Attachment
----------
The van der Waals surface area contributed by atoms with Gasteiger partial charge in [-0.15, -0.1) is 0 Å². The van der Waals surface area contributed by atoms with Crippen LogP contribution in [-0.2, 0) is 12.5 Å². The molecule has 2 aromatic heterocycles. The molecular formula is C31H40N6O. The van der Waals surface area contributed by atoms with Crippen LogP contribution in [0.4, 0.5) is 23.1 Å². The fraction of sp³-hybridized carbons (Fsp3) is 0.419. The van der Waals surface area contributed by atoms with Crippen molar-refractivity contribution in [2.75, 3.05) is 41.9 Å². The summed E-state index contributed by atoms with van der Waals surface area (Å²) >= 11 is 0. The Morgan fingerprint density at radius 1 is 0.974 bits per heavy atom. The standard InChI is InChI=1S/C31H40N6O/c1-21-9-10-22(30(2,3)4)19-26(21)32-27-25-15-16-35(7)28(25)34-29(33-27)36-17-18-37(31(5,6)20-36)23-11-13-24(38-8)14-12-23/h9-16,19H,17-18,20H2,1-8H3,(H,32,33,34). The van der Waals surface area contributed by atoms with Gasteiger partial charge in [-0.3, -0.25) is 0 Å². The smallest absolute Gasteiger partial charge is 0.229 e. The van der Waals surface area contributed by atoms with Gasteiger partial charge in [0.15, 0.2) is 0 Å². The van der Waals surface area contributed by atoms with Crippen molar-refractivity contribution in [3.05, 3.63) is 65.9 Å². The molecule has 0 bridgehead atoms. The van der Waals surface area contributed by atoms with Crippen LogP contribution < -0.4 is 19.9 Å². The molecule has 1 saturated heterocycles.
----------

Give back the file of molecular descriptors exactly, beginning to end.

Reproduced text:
The van der Waals surface area contributed by atoms with Gasteiger partial charge in [-0.15, -0.1) is 0 Å². The van der Waals surface area contributed by atoms with Crippen LogP contribution in [-0.2, 0) is 12.5 Å². The molecule has 2 aromatic heterocycles. The molecular formula is C31H40N6O. The van der Waals surface area contributed by atoms with Crippen LogP contribution in [0.4, 0.5) is 23.1 Å². The fraction of sp³-hybridized carbons (Fsp3) is 0.419. The van der Waals surface area contributed by atoms with Crippen molar-refractivity contribution in [2.75, 3.05) is 41.9 Å². The summed E-state index contributed by atoms with van der Waals surface area (Å²) >= 11 is 0. The Morgan fingerprint density at radius 1 is 0.974 bits per heavy atom. The standard InChI is InChI=1S/C31H40N6O/c1-21-9-10-22(30(2,3)4)19-26(21)32-27-25-15-16-35(7)28(25)34-29(33-27)36-17-18-37(31(5,6)20-36)23-11-13-24(38-8)14-12-23/h9-16,19H,17-18,20H2,1-8H3,(H,32,33,34). The van der Waals surface area contributed by atoms with Gasteiger partial charge in [-0.3, -0.25) is 0 Å². The smallest absolute Gasteiger partial charge is 0.229 e. The van der Waals surface area contributed by atoms with Gasteiger partial charge in [0.15, 0.2) is 0 Å². The van der Waals surface area contributed by atoms with Crippen molar-refractivity contribution in [3.05, 3.63) is 65.9 Å². The molecule has 0 bridgehead atoms. The van der Waals surface area contributed by atoms with Crippen LogP contribution < -0.4 is 19.9 Å². The molecule has 1 saturated heterocycles.